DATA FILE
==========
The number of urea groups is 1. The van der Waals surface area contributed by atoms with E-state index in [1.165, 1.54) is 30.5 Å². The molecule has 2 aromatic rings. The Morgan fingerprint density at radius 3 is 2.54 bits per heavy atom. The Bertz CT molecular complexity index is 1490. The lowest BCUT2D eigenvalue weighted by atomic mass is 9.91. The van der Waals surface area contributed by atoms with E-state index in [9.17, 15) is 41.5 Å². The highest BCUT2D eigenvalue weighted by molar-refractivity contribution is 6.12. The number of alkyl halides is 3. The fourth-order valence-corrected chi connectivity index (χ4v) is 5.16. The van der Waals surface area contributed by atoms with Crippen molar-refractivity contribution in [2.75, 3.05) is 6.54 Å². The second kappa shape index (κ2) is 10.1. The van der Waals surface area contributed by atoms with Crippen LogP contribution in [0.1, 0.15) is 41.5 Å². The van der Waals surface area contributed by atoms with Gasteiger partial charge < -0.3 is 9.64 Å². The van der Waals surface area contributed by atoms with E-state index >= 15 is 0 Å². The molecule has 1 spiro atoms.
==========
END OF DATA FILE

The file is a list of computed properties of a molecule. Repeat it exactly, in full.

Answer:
The number of urea groups is 1. The van der Waals surface area contributed by atoms with E-state index in [1.165, 1.54) is 30.5 Å². The molecule has 2 aromatic rings. The Morgan fingerprint density at radius 3 is 2.54 bits per heavy atom. The Bertz CT molecular complexity index is 1490. The lowest BCUT2D eigenvalue weighted by atomic mass is 9.91. The van der Waals surface area contributed by atoms with E-state index in [9.17, 15) is 41.5 Å². The highest BCUT2D eigenvalue weighted by molar-refractivity contribution is 6.12. The number of alkyl halides is 3. The fourth-order valence-corrected chi connectivity index (χ4v) is 5.16. The van der Waals surface area contributed by atoms with Crippen molar-refractivity contribution in [2.75, 3.05) is 6.54 Å². The second kappa shape index (κ2) is 10.1. The van der Waals surface area contributed by atoms with Crippen LogP contribution in [0.1, 0.15) is 41.5 Å². The van der Waals surface area contributed by atoms with Gasteiger partial charge < -0.3 is 9.64 Å². The van der Waals surface area contributed by atoms with E-state index >= 15 is 0 Å². The molecule has 1 spiro atoms.